The Palace of Versailles is one of the most famous and historic buildings in Versailles, France. Officially known as the Palais Royal or Palais de l'Etoile de la Ville, it was the royal residence of French monarchs for just over a hundred years.
After becoming King in 1610, Louis XIII bought a piece of land and ordered a hunting lodge to be built on two floors in 1623. He stayed there in November 1630 for the event known as Dupes' Day, when the enemies of the king’s Prime Minister, Cardinal Richelieu, assisted by the king’s mother, Marie de Medicis, attempted to take over the power. Following this event, Louis XIII decided to transform his hunting lodge into a castle. The architect Philibert Le Roy replaced the hunting lodge with a brick and stone castle with classic Doric-style pilasters and high slate roofs, surrounding the courtyard of the original hunting lodge. Originally, the local nobility made fun of the small castle, yet moved into the palace after the death of Louis XIII.
King Louis XIV, the Sun King, moved the French royal residence and government to Versailles and spent nearly 50 years developing it. The expansion of the castle was a constant concern of Louis XIV as he made construction work an ever-intensifying event in Versailles. Le Vau, who was the chief architect of Versailles during the early reign of Louis XIV, was tasked to supervise the first expansion phase and designed most of the building, although he died when only the central part of the building was completed. In 1678, Jules Hardouin-Mansart carried out the rest of the extensive works that gave the Palace of Versailles its final appearance. The most important place in the castle’s park is the Grand Trianon. It was built by Louis XIV in 1668 to create a striking pink marble building as a private space to escape the hustle and bustle of the always-busy Versailles Palace. The Petit Trianon however, was built between 1763 and 1768 for Louis XV, and made famous a few years later when Louis XVI gave it to his bride, Marie-Antoinette, as a gift.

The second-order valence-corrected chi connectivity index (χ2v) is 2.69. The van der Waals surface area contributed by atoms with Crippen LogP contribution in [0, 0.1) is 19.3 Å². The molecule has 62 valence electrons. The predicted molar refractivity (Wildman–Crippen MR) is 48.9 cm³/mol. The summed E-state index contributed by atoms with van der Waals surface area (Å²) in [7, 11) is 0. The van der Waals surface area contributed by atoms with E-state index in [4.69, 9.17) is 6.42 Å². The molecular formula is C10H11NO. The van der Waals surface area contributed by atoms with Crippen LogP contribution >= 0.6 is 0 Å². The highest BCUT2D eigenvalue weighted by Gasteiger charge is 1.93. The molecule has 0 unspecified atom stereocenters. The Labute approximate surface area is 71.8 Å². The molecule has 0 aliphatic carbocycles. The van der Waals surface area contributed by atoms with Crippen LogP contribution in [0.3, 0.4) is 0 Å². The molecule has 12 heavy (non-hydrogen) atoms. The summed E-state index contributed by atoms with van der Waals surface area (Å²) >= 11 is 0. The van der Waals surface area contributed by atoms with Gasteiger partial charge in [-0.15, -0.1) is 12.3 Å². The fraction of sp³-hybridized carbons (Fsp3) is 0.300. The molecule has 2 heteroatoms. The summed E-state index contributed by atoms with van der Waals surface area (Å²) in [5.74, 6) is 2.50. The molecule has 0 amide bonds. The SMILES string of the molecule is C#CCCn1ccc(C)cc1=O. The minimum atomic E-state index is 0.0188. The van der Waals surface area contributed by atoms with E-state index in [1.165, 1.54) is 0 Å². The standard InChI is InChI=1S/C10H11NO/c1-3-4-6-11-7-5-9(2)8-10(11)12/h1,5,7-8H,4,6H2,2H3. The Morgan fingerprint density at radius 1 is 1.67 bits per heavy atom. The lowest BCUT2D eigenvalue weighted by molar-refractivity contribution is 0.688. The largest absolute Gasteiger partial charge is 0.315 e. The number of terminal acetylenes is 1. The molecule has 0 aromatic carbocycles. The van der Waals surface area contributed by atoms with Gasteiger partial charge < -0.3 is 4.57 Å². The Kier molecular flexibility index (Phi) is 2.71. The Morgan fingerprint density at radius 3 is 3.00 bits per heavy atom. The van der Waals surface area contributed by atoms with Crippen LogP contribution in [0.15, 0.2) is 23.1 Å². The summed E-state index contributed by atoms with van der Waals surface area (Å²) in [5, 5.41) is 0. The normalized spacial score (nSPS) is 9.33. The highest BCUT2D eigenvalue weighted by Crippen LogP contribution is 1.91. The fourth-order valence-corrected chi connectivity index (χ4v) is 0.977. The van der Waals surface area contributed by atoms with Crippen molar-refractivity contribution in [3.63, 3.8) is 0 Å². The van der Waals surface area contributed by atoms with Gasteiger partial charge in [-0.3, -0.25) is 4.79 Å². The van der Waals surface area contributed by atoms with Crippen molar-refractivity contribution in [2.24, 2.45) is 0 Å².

Laying the first stones of the French Revolution, the "Women's March on Versailles" forced Louis XVI to move to Paris, which meant the end of the palace as a royal residence. Yet, the Palace of Versailles continued to influence architecture in the late 18th century and survived the iconoclasm of the French Revolution.
Today, the Versailles Palace houses several museums and an art gallery. You can purchase tickets for tours around the Palace, the Trianons and the Gardens. The most expensive formula includes all the tour elements and access to boutiques and restaurants, while less expensive formulas are offered to focus your visit on only some elements of the Palace.